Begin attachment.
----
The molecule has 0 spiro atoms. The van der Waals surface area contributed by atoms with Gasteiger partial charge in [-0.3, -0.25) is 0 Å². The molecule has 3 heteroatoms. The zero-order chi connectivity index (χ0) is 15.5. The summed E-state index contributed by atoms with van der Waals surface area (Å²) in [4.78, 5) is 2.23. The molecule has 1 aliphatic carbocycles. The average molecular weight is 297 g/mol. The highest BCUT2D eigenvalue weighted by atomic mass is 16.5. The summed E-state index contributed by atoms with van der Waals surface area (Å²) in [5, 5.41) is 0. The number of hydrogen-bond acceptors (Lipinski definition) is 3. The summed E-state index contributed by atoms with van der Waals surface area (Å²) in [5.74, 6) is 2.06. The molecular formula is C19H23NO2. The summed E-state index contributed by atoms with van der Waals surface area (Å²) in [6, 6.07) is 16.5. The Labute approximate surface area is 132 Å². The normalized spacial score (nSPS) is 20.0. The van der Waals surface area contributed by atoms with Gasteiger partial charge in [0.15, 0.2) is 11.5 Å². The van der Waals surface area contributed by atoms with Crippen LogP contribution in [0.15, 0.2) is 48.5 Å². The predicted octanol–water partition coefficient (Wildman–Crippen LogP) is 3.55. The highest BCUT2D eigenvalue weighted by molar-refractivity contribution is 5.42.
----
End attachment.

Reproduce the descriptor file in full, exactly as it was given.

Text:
The molecule has 0 spiro atoms. The van der Waals surface area contributed by atoms with Gasteiger partial charge in [-0.3, -0.25) is 0 Å². The molecule has 3 heteroatoms. The zero-order chi connectivity index (χ0) is 15.5. The summed E-state index contributed by atoms with van der Waals surface area (Å²) in [4.78, 5) is 2.23. The molecule has 1 aliphatic carbocycles. The average molecular weight is 297 g/mol. The highest BCUT2D eigenvalue weighted by atomic mass is 16.5. The summed E-state index contributed by atoms with van der Waals surface area (Å²) in [5, 5.41) is 0. The number of hydrogen-bond acceptors (Lipinski definition) is 3. The summed E-state index contributed by atoms with van der Waals surface area (Å²) in [5.74, 6) is 2.06. The molecular formula is C19H23NO2. The summed E-state index contributed by atoms with van der Waals surface area (Å²) in [6, 6.07) is 16.5. The Labute approximate surface area is 132 Å². The normalized spacial score (nSPS) is 20.0. The van der Waals surface area contributed by atoms with Gasteiger partial charge in [0.15, 0.2) is 11.5 Å². The van der Waals surface area contributed by atoms with Crippen LogP contribution in [0.15, 0.2) is 48.5 Å². The predicted octanol–water partition coefficient (Wildman–Crippen LogP) is 3.55. The highest BCUT2D eigenvalue weighted by molar-refractivity contribution is 5.42.